The Beautiful Deaths of “Dragonstone” and “Stormborn”

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The deaths of Game of Thrones are memorable, conversation-starters and, frequently, game-changers. For seven seasons, artist Robert Ball has captured these moments with his particular style and design. Below are his thoughts and pieces for “Dragonstone” and “Stormborn.”

Dragonstone

“After watching the episode, I just had a simple, visual thought — a river of blood,” shares Ball. “I wanted to show that Arya's poisoning of the Frey family could have far-reaching consequences; The Twins, the towers from which Walder Frey controlled the river, have massive strategic value in Westeros.”

Ball explains his color choices, “were about getting from the browns of Walder's house, through blood red wine, to the frosty blue at the foot of the image. A late thought was to have some of the goblets spilled over on the ice, to break up the space and show that the river is icing over. They also should distract from the reflection of Arya as a white wolf — the hope is that you see that last.”

When asked if there were any ideas he had scrapped, Ball reveals his other thoughts: “a discarded goblet tipped over on a map of Westeros, with a river of blood/wine flowing towards King’s Landing. I also tried a version of what I imagined the scene would look like in the future with the corpses of House Frey frozen in eternal Winter.”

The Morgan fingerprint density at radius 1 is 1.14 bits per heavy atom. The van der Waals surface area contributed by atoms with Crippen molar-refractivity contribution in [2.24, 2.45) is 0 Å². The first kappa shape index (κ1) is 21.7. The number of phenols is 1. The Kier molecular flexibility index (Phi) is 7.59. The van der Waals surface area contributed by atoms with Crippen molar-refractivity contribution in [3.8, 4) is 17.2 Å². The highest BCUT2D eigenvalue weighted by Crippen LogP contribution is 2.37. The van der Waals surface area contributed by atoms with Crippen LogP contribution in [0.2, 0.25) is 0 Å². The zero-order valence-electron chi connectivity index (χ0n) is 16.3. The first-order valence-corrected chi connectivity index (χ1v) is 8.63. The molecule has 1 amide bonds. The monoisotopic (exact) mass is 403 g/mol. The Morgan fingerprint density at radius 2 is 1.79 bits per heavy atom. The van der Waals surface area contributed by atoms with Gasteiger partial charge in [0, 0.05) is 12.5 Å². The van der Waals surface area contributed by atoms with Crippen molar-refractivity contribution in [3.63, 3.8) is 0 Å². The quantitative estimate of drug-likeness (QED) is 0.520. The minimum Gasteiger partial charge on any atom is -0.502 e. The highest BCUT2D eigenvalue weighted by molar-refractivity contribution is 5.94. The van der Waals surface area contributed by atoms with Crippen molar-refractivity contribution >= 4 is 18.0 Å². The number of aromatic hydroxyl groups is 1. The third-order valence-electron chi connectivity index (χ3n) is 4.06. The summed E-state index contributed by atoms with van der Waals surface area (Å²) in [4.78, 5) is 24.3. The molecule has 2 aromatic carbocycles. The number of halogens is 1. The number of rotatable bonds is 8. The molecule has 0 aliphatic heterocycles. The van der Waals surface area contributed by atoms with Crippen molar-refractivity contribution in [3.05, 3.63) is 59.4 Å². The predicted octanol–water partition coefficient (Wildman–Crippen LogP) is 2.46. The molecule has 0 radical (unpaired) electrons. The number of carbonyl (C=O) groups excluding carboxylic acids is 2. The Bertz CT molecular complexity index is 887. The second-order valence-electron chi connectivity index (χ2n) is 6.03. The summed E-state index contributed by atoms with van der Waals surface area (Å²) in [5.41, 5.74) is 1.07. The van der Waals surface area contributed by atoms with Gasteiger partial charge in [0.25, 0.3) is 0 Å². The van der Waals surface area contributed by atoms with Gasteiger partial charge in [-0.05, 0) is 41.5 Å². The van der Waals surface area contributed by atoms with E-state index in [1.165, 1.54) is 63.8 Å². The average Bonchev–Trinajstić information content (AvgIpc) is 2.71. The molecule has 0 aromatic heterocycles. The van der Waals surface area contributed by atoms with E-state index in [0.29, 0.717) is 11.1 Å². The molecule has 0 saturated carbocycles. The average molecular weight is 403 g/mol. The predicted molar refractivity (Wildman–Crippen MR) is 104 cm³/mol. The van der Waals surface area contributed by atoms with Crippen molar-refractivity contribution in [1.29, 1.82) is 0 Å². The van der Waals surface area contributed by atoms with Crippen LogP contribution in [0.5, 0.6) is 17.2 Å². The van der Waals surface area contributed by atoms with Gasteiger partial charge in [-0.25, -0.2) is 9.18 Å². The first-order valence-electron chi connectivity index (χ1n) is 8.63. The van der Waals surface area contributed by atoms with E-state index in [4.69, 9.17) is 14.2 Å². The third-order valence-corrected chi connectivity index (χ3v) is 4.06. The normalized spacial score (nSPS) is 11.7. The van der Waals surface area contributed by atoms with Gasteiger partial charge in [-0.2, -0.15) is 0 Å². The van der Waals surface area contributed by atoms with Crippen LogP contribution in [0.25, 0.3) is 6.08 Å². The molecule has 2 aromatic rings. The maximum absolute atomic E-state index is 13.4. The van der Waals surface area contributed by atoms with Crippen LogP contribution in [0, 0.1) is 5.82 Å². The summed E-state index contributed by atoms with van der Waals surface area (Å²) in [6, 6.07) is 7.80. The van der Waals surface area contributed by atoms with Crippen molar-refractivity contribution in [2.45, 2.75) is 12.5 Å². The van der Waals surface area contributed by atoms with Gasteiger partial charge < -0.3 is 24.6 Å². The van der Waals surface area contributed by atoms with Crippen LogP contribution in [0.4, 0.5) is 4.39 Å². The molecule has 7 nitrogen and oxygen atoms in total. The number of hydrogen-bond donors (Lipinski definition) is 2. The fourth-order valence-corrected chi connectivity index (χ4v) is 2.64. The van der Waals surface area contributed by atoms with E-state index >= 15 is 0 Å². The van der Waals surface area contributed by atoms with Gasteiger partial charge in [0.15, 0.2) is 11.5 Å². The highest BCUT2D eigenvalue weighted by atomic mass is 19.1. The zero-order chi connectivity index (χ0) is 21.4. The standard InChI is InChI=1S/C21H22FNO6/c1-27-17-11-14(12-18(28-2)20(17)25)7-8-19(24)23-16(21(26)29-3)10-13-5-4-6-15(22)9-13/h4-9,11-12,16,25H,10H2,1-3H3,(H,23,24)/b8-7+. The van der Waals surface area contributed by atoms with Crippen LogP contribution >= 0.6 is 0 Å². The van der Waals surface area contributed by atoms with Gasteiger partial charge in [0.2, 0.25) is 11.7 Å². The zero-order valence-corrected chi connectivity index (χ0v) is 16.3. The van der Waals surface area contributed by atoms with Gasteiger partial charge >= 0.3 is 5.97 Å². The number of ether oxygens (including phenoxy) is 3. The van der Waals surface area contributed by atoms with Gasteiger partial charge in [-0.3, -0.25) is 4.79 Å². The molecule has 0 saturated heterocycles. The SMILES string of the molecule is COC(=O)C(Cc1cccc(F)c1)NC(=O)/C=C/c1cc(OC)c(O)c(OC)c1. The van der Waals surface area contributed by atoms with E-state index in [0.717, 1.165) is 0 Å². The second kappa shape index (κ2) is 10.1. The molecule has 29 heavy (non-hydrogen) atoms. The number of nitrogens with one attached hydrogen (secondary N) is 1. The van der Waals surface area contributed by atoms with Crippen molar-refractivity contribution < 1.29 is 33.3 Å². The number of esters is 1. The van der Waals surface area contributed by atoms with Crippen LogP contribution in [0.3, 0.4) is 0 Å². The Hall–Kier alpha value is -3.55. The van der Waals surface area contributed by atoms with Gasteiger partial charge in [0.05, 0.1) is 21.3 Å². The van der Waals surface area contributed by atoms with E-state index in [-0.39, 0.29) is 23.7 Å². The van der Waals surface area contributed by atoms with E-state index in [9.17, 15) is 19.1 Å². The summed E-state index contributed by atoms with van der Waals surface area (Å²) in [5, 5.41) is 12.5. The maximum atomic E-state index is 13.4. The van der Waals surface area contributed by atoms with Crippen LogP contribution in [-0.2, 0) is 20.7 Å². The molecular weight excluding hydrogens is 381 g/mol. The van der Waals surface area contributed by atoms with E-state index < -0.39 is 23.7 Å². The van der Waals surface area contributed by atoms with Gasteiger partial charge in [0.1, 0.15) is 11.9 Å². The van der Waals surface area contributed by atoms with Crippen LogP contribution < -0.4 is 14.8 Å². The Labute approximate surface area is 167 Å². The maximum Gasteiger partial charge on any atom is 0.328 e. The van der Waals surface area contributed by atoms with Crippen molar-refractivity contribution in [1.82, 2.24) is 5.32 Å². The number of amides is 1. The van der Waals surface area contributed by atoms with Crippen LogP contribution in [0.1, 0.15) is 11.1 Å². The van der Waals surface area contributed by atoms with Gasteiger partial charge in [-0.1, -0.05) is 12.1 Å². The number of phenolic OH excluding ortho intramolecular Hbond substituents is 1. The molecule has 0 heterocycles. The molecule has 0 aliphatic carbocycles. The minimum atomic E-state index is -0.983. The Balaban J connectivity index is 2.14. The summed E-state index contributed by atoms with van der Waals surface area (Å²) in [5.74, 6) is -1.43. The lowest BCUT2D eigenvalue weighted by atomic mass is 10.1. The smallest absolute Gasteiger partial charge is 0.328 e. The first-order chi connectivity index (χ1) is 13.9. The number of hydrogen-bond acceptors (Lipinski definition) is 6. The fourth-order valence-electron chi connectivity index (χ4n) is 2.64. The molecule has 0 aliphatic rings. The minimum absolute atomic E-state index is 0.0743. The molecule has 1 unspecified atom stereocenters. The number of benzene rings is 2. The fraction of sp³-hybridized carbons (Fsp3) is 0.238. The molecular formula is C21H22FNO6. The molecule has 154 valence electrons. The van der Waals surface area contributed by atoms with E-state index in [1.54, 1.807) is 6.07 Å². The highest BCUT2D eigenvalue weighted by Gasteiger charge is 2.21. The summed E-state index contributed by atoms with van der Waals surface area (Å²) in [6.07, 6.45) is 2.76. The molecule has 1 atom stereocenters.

See the final poster and some of Ball’s drafts in the slideshow below:

 

Stormborn

“The first thought that popped into my head was to use animals,” says Ball. “It's a technique I've used before, notably with Stannis and his family, the Mountain and the Viper, and with a piece that accompanied the introduction of the Sand Snakes. So, I thought, wouldn't it be cool to literally show a fight between a giant kraken and a couple of snakes?” 

The challenges this concept posed were mainly about scale, Ball explains: “How can I have a composition that has a giant sea monster fighting normal-sized snakes? If they are being lifted in the air, away from you, it's just about forgivable. And if I show Euron bursting through the deck of Yara's ship, I could show the carnage being wrought on the fleet.”

“I've been working in 'fire' tones,” Ball comments, “going from white, through yellow to reds and blues to give the picture some energy. It's a very hectic, startling scene which I wanted to reflect in the final image.”

Check out the final poster and rough drafts in the slideshow below: